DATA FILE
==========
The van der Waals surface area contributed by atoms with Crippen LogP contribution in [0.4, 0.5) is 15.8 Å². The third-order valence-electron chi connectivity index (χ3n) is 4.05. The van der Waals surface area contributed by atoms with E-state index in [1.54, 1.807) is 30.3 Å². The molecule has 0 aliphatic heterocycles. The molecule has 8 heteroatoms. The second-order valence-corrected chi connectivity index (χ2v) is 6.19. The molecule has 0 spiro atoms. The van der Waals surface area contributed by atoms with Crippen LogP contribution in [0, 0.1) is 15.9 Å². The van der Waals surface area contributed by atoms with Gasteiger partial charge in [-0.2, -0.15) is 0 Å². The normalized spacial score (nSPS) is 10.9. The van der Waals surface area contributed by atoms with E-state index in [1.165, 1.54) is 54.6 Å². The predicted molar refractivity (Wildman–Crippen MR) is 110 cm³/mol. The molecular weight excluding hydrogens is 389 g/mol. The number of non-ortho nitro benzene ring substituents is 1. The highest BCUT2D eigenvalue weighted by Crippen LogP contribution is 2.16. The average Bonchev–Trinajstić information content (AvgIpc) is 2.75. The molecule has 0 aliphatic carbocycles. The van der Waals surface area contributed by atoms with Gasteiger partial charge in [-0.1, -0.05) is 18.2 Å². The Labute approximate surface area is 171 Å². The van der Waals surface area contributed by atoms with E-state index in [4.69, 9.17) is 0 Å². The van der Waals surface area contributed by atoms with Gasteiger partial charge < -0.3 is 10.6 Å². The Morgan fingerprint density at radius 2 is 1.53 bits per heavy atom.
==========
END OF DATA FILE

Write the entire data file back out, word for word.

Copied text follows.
The van der Waals surface area contributed by atoms with Crippen LogP contribution in [0.4, 0.5) is 15.8 Å². The third-order valence-electron chi connectivity index (χ3n) is 4.05. The van der Waals surface area contributed by atoms with E-state index in [1.54, 1.807) is 30.3 Å². The molecule has 0 aliphatic heterocycles. The molecule has 8 heteroatoms. The second-order valence-corrected chi connectivity index (χ2v) is 6.19. The molecule has 0 spiro atoms. The van der Waals surface area contributed by atoms with Crippen LogP contribution in [0, 0.1) is 15.9 Å². The van der Waals surface area contributed by atoms with Gasteiger partial charge in [-0.2, -0.15) is 0 Å². The normalized spacial score (nSPS) is 10.9. The van der Waals surface area contributed by atoms with E-state index in [1.165, 1.54) is 54.6 Å². The predicted molar refractivity (Wildman–Crippen MR) is 110 cm³/mol. The molecular weight excluding hydrogens is 389 g/mol. The number of non-ortho nitro benzene ring substituents is 1. The highest BCUT2D eigenvalue weighted by Crippen LogP contribution is 2.16. The average Bonchev–Trinajstić information content (AvgIpc) is 2.75. The molecule has 0 aliphatic carbocycles. The van der Waals surface area contributed by atoms with Gasteiger partial charge in [-0.1, -0.05) is 18.2 Å². The Labute approximate surface area is 171 Å². The van der Waals surface area contributed by atoms with E-state index in [4.69, 9.17) is 0 Å². The van der Waals surface area contributed by atoms with Gasteiger partial charge < -0.3 is 10.6 Å². The Morgan fingerprint density at radius 2 is 1.53 bits per heavy atom.